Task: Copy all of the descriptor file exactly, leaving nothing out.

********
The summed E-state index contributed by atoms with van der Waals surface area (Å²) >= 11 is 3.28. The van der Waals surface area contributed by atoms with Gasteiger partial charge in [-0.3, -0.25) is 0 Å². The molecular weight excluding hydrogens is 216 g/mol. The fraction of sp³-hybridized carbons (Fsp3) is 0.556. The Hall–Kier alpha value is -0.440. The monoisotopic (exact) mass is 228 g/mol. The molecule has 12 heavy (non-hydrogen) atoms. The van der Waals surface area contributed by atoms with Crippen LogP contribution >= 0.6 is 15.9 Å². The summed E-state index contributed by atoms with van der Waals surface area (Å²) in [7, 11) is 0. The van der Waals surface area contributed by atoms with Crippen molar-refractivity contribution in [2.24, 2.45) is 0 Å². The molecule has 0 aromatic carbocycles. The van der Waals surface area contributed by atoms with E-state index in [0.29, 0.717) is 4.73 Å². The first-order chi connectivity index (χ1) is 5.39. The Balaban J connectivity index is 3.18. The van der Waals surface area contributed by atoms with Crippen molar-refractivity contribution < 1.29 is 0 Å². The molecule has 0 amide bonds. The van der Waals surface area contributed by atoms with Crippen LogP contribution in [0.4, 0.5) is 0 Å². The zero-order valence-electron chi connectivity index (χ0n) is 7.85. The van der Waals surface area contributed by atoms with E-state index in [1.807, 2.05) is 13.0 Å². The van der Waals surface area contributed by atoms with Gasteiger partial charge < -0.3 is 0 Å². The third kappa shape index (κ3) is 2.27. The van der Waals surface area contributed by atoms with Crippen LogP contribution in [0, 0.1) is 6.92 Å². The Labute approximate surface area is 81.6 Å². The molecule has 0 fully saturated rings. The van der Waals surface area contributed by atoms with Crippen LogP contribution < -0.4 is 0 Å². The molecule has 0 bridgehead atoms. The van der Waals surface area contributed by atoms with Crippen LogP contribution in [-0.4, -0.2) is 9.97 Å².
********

The summed E-state index contributed by atoms with van der Waals surface area (Å²) >= 11 is 3.28. The van der Waals surface area contributed by atoms with Gasteiger partial charge in [-0.3, -0.25) is 0 Å². The molecular weight excluding hydrogens is 216 g/mol. The fraction of sp³-hybridized carbons (Fsp3) is 0.556. The Hall–Kier alpha value is -0.440. The monoisotopic (exact) mass is 228 g/mol. The molecule has 12 heavy (non-hydrogen) atoms. The van der Waals surface area contributed by atoms with Crippen LogP contribution >= 0.6 is 15.9 Å². The summed E-state index contributed by atoms with van der Waals surface area (Å²) in [7, 11) is 0. The van der Waals surface area contributed by atoms with Crippen molar-refractivity contribution in [2.24, 2.45) is 0 Å². The molecule has 0 aromatic carbocycles. The van der Waals surface area contributed by atoms with E-state index in [0.29, 0.717) is 4.73 Å². The first-order chi connectivity index (χ1) is 5.39. The Balaban J connectivity index is 3.18. The van der Waals surface area contributed by atoms with Crippen molar-refractivity contribution < 1.29 is 0 Å². The molecule has 0 amide bonds. The van der Waals surface area contributed by atoms with Crippen LogP contribution in [0.4, 0.5) is 0 Å². The zero-order valence-electron chi connectivity index (χ0n) is 7.85. The van der Waals surface area contributed by atoms with E-state index in [1.807, 2.05) is 13.0 Å². The van der Waals surface area contributed by atoms with Gasteiger partial charge < -0.3 is 0 Å². The third kappa shape index (κ3) is 2.27. The van der Waals surface area contributed by atoms with Crippen LogP contribution in [0, 0.1) is 6.92 Å². The Labute approximate surface area is 81.6 Å². The molecule has 0 fully saturated rings. The van der Waals surface area contributed by atoms with Crippen LogP contribution < -0.4 is 0 Å². The molecule has 0 bridgehead atoms. The van der Waals surface area contributed by atoms with Crippen LogP contribution in [-0.4, -0.2) is 9.97 Å².